Remedy search

A couple of days ago I wrote a paper for the Ontario Bar Association’s Constitutional, Civil Liberties and Human Rights Section, posted here. The article is re-posted herein. It explores the concept of damages in lieu of reinstatement in the context of the Human Rights Tribunal of Ontario. Since the change to the direct access model in 2008, the Tribunal has never ordered these damages previously, and the failure to award damages in lieu of reinstatement where an employment relationship is not viable compounds the harm experienced by victims of discrimination. This is particular so where the relationship has broken down through no fault of the applicant.

Background: Remedial Principles of Ontario Human Rights Legislation

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One objective of the Ontario Human Rights Code is the elimination of discrimination. To achieve this objective, the Ontario Legislature has given the Human Rights Tribunal of Ontario broad remedial powers to order compensation for loss arising out of the infringement (including lost wages and general damages to compensate for injury to dignity, feelings and self-respect), non-monetary restitution, or “anything that, in the opinion of the Tribunal, the party ought to do to promote compliance” with the Code.[i]

Code damages are not intended to punish an offending party. The intention of the offending party is not a relevant factor in determining the appropriate remedy at the Tribunal.[ii] Rather, the Code is remedial and damages are designed to put the applicant into a position she or he would have been in but for the discrimination experienced.[iii] The ultimate goal is to make the applicant “whole” to the extent reasonably possible.[iv]

The Tribunal’s remedial power is not limited by “proportionality”. Causation is the appropriate guiding principle applicable to human rights remedies.[v] Applicants should only be compensated for the harm experienced from discrimination that is caused by the respondent.

Reinstatement as a Presumptive Remedy

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One potential remedy available to make the applicant “whole” is reinstatement. I often hear practitioners claim that reinstatement is an “exceptional remedy” or “rarely awarded”. This is misleading. Applicants rarely request reinstatement. When it is requested, it is often awarded.[vi] In addressing reinstatement as a viable remedy, the Supreme Court of Canada stated in McKinney v. University of Guelph:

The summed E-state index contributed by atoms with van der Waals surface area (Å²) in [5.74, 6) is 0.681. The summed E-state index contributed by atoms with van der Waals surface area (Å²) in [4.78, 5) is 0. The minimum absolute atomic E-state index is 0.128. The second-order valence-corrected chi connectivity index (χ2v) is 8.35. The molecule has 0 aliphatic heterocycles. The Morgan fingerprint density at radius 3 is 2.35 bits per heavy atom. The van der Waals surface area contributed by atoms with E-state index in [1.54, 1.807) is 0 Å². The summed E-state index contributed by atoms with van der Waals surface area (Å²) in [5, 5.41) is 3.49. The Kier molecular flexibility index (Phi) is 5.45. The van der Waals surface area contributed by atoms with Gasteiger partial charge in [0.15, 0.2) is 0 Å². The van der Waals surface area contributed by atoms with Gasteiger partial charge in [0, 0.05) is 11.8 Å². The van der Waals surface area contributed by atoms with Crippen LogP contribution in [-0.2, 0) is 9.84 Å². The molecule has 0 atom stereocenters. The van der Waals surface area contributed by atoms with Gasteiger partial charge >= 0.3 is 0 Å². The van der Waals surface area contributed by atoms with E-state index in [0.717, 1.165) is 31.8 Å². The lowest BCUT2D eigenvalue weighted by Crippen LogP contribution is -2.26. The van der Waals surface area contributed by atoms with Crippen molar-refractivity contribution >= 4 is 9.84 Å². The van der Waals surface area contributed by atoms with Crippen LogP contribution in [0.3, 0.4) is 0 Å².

It should be noted that the rights of the appellants which have been infringed pertain to their dignity and sense of self-worth and self-esteem as valued members of the community, values which are at the very centre of the Charter. It would be insufficient, in my view, to make any order which does not seek to redress the harm which flows from the violations of this interest. Reinstatement is clearly the most effective way of righting the wrong that has been caused…[vii]

Reinstatement is often the only remedy that will truly put an applicant into the position she or he would have been in had the discrimination not occurred. Reinstatement, when sought, is only refused by the Tribunal when there is a reason not to order it. In the past the Tribunal has declined to order reinstatement where it has found that the applicant would have been terminated in any event even if the discrimination had not occurred,[viii] or there is animosity between the parties and the employment relationship is no longer viable.[ix] Given that reinstatement is often ordered when sought, and only declined where there is reason to decline it, it seems reinstatement may be more appropriately considered the “presumptive remedy” rather than an “exceptional remedy”.

Damages in Lieu of Reinstatement? – The HRTO Fails to Appreciate the “Make Whole” Remedial Principles of the Code

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As mentioned above, there are relatively few cases where reinstatement is sought. While reinstatement is awarded when sought, there are a handful of cases where it is not awarded, and in these cases a troubling trend emerges – the Tribunal does not order damages ordered in lieu of reinstatement. In these cases, the prejudice of a non-viable employment relationship effectively falls upon applicants and respondents reap the benefit. I will highlight the issue through a brief example:

Joe, a sixty-three year old labourer, has worked for Discrimination Corporation (“DC”) for the past thirty-seven years. Two years ago DC hired a new general manager, who immediately identified DC’s aging workforce as an issue to be addressed. A voluntary retirement program was put into place and older workers were transitioned out of the workforce.

Joe, however, had spent the majority of his life at DC and declined participation in the voluntary retirement program. When it became clear Joe would not leave voluntarily, the new general manager resorted to other tactics. Comments were made to Joe about his age on a regular basis and he was assigned the most physically strenuous jobs in the factory. Not surprisingly, the strenuous jobs took their toll on Joe’s health and he now suffers from repetitive strain injuries to both wrists.